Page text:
When you are driving down the road, a quick glance at your car’s dashboard gives you a lot of information. In an instant, you know how fast you’re going, how much fuel you have remaining and whether the engine is overheating.
Your dashboard tells you the total miles the car has been driven and often, the mileage of this particular trip. Your peek at the dashboard allows you to see the time of day, whether your lights are on (or bright) and if the turn indicators are flashing. All this information is available by a fleeting look at the dashboard.
Benefits of using organizational dashboards include:
- Visual presentation of performance measures
- Ability to identify and correct negative trends
- Measure efficiencies/inefficiencies
- Ability to generate detailed reports showing new trends
- Ability to make more informed decisions
- Align strategies and organizational goals
- Save time over running multiple reports
- Gain total visibility of all systems instantly
Questions we need to ask to identify the key measures you need to track in order to determine the health and vitality of your organization?
- How often do we need to update the dashboard?
- What would be the best way to represent/display those measures?
One of the advantages of using a “dashboard” to track organizational performance is that it is designed by you and your team rather than some external control. Because you build it, it contains the measures that make sense to you. Some indicators, like a speedometer, provide real-time data that measures the results of performance at any given time. Some, like an odometer, measure cumulative progress. Others, like warning lights, indicate a big threat or brewing problem.
Dashboards are based on two assumptions.
First, good management depends on good measures. Without good feedback on performance you cannot monitor progress toward a goal and there is no way to learn.
Second, measurement has no meaning without good interpretation and judgment. You can measure anything. You either count it or you judge it. “Dashboards” provide a visual way for the organization to count and judge those key indicators that let you know you are headed in the right direction.
The automobile dashboard metaphor makes sense as long as you keep it simple (e.g., speedometer, gas gauge, temperature, oil pressure). It becomes a burden when it looks like the cockpit of a 747. Some of the best indicators on your dashboard are simple excel spread sheets and graphs.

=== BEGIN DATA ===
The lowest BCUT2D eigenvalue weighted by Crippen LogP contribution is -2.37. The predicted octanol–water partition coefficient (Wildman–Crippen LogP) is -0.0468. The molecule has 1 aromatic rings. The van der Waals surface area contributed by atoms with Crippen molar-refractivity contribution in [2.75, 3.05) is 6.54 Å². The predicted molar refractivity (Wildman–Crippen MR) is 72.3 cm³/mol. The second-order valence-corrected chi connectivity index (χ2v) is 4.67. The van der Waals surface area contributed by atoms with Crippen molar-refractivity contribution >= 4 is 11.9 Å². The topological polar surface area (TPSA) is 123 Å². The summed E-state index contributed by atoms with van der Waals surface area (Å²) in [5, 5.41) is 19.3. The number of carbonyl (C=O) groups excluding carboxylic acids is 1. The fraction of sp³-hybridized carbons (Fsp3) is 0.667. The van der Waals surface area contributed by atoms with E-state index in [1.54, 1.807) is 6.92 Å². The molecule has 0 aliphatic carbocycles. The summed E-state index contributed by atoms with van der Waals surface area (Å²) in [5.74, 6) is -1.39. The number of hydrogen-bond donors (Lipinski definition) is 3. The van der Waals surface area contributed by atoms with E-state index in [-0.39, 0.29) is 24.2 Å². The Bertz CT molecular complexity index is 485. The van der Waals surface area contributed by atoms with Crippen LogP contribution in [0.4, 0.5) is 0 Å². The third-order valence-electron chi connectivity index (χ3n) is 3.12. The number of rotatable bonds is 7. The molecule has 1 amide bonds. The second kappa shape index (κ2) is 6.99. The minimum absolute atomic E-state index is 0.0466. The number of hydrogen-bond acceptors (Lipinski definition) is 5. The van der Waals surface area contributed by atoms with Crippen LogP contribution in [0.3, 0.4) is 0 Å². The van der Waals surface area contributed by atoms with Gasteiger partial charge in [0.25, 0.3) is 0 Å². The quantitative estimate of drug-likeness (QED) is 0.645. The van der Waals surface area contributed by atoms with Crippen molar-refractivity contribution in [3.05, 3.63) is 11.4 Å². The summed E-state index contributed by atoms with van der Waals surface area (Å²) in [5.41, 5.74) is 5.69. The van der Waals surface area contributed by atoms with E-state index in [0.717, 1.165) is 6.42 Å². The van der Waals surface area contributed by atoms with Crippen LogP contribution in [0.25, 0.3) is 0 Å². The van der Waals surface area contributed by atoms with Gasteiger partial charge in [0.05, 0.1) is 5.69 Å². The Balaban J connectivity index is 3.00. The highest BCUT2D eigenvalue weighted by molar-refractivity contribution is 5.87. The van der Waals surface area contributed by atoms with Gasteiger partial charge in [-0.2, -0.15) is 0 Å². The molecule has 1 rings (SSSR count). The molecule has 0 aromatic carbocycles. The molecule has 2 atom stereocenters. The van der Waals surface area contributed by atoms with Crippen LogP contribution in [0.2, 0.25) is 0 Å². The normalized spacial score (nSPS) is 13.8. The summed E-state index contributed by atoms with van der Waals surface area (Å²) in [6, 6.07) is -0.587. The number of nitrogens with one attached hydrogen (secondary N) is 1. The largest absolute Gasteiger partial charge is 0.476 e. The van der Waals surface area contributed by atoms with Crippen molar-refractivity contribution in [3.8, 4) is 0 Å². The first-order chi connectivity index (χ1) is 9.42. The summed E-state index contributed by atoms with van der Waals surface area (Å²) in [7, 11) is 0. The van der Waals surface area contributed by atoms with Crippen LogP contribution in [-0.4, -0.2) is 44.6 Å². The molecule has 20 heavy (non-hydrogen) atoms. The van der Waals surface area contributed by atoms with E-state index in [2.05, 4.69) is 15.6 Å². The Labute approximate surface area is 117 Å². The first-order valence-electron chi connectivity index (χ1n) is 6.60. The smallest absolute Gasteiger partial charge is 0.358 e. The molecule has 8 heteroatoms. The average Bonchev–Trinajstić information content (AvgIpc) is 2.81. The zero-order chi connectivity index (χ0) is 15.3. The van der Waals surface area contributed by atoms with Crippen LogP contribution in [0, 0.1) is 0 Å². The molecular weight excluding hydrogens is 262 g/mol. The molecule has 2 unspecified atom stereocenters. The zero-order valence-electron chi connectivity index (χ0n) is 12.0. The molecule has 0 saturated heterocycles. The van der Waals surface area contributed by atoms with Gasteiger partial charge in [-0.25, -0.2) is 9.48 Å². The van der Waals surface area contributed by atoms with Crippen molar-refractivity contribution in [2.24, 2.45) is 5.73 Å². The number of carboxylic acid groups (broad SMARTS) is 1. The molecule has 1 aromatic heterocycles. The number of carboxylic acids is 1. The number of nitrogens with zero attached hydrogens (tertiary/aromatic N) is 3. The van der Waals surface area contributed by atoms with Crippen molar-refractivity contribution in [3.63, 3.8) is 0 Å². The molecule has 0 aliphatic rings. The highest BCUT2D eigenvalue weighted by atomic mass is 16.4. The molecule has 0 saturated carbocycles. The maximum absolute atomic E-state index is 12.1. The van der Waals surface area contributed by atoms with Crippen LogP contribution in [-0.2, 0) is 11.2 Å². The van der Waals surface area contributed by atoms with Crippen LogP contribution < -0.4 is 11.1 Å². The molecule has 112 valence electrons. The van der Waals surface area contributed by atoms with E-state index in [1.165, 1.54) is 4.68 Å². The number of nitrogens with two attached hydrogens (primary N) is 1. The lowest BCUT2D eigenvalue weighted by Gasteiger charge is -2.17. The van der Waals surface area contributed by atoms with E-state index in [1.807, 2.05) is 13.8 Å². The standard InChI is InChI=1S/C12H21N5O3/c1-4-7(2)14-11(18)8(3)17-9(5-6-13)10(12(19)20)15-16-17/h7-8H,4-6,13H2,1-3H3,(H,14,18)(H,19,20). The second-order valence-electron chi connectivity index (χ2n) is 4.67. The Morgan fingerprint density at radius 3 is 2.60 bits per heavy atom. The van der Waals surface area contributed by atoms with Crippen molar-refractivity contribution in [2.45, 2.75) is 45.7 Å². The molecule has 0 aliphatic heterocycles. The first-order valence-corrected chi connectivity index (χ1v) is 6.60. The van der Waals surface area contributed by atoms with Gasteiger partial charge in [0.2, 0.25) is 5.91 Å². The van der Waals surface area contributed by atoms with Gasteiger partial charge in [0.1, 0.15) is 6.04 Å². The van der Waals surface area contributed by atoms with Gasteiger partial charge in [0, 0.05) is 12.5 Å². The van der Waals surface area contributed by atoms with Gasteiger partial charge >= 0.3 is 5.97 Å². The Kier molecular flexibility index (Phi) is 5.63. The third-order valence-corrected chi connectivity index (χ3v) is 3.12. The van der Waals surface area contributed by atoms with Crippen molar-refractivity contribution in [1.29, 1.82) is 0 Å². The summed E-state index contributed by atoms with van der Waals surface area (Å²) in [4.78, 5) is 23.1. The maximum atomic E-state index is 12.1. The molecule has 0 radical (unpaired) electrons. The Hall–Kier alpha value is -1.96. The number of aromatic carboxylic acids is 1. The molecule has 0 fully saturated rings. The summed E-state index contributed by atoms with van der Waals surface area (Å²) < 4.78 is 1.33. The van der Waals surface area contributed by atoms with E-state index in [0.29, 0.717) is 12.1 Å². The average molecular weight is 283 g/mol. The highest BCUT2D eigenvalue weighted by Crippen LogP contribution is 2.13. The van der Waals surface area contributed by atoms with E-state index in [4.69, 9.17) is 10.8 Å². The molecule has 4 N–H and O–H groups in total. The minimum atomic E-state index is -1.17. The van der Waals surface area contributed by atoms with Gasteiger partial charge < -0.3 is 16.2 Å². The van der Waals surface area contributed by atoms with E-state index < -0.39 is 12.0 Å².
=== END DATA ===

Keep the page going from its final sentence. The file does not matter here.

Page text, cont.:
Here are some examples.
Radar Chart: The Radar Chart allows you to monitor performance on several measures. If several people are providing data or judgment on the measures, you can show the average score or the range of scores showing the variances in agreement.
Run Chart: The Run Chart allows you to study performance for trends or patterns over time.
Pie Chart: The Pie Chart shows how several measures are a part of a larger whole—share of a budget, breakdown on gender, or age, or education, etc.
Other indicators include Bar Charts, Scatter Grams, Histograms, Matrix Diagrams, the list goes on. Just pick the one that you can use to best illustrate the data important to you.
Steps in Building a Dashboard:
First, develop a set of indicators. This begins with a clear and shared understanding of your goals. Then ask each team member to develop two or three gauges that he or she considers most effective for monitoring his or her function area. Be open to hard and soft measures. Hard measures you can see and count. Soft measures are less obvious and require a judgment call.
Second, combine the measures into a dashboard and ask yourself if your “critical” objectives are included—if not add them.
Third, once you have all of the potential measures, ask yourself, “If we could track only five or six, what would they be?” The point is to avoid having too many indicators and indicators that are not critical to the success or failure of the organization. These five or six now become your leadership team’s dashboard.
Finally, check your measures often.
You have three opportunities to solve a problem.
1. When you think of it, usually during the planning phase when you ask yourself, “What could go wrong, how would we know, and what could we do about it.” This is always best.
2. When you detect the problem, usually because you are measuring and looking at those measures—the dashboard.
3. When the problem hits you in the face. If you wait till until it hits you in the face, the solution may be even worse than the problem.
The sooner you solve a problem the better. One advantage of having a good performance dashboard in place is that it helps you detect and solve problems early, before they hit you in the face.
If you are looking for help in creating performance dashboard, try these: Balanced Scorecards & Operational Dashboards with Microsoft Excel by Ron Peterson, and Excel 2007 Dashboards & Reports for Dummies by Michael Alexander.